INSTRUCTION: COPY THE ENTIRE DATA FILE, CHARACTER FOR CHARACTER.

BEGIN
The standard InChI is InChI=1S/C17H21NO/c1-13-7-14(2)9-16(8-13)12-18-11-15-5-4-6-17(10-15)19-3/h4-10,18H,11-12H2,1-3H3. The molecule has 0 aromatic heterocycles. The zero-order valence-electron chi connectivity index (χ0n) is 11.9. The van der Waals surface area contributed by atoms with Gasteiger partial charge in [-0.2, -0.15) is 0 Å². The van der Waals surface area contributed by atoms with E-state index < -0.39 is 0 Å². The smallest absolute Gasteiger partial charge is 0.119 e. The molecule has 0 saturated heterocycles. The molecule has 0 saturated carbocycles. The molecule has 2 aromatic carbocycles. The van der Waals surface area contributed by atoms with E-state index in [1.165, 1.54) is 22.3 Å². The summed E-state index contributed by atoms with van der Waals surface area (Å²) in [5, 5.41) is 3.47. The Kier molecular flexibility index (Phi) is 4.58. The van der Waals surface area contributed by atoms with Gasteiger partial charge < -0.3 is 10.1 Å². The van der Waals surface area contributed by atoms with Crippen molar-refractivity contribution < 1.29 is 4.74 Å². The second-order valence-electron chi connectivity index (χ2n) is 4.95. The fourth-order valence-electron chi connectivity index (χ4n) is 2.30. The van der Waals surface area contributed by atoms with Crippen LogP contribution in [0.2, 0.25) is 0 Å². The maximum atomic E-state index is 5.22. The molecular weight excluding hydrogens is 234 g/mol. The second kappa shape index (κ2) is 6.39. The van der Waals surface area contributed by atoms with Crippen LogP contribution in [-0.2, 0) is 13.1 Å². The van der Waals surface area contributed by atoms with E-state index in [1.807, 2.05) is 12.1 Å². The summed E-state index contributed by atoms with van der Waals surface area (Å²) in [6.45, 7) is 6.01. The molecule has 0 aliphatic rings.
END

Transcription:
The standard InChI is InChI=1S/C17H21NO/c1-13-7-14(2)9-16(8-13)12-18-11-15-5-4-6-17(10-15)19-3/h4-10,18H,11-12H2,1-3H3. The molecule has 0 aromatic heterocycles. The zero-order valence-electron chi connectivity index (χ0n) is 11.9. The van der Waals surface area contributed by atoms with Gasteiger partial charge in [-0.2, -0.15) is 0 Å². The van der Waals surface area contributed by atoms with E-state index < -0.39 is 0 Å². The smallest absolute Gasteiger partial charge is 0.119 e. The molecule has 0 saturated heterocycles. The molecule has 0 saturated carbocycles. The molecule has 2 aromatic carbocycles. The van der Waals surface area contributed by atoms with E-state index in [1.165, 1.54) is 22.3 Å². The summed E-state index contributed by atoms with van der Waals surface area (Å²) in [5, 5.41) is 3.47. The Kier molecular flexibility index (Phi) is 4.58. The van der Waals surface area contributed by atoms with Gasteiger partial charge < -0.3 is 10.1 Å². The van der Waals surface area contributed by atoms with Crippen molar-refractivity contribution < 1.29 is 4.74 Å². The second-order valence-electron chi connectivity index (χ2n) is 4.95. The fourth-order valence-electron chi connectivity index (χ4n) is 2.30. The van der Waals surface area contributed by atoms with Crippen LogP contribution in [0.2, 0.25) is 0 Å². The maximum atomic E-state index is 5.22. The molecular weight excluding hydrogens is 234 g/mol. The second kappa shape index (κ2) is 6.39. The van der Waals surface area contributed by atoms with Crippen LogP contribution in [-0.2, 0) is 13.1 Å². The van der Waals surface area contributed by atoms with E-state index in [1.807, 2.05) is 12.1 Å². The summed E-state index contributed by atoms with van der Waals surface area (Å²) in [6.45, 7) is 6.01. The molecule has 0 aliphatic rings.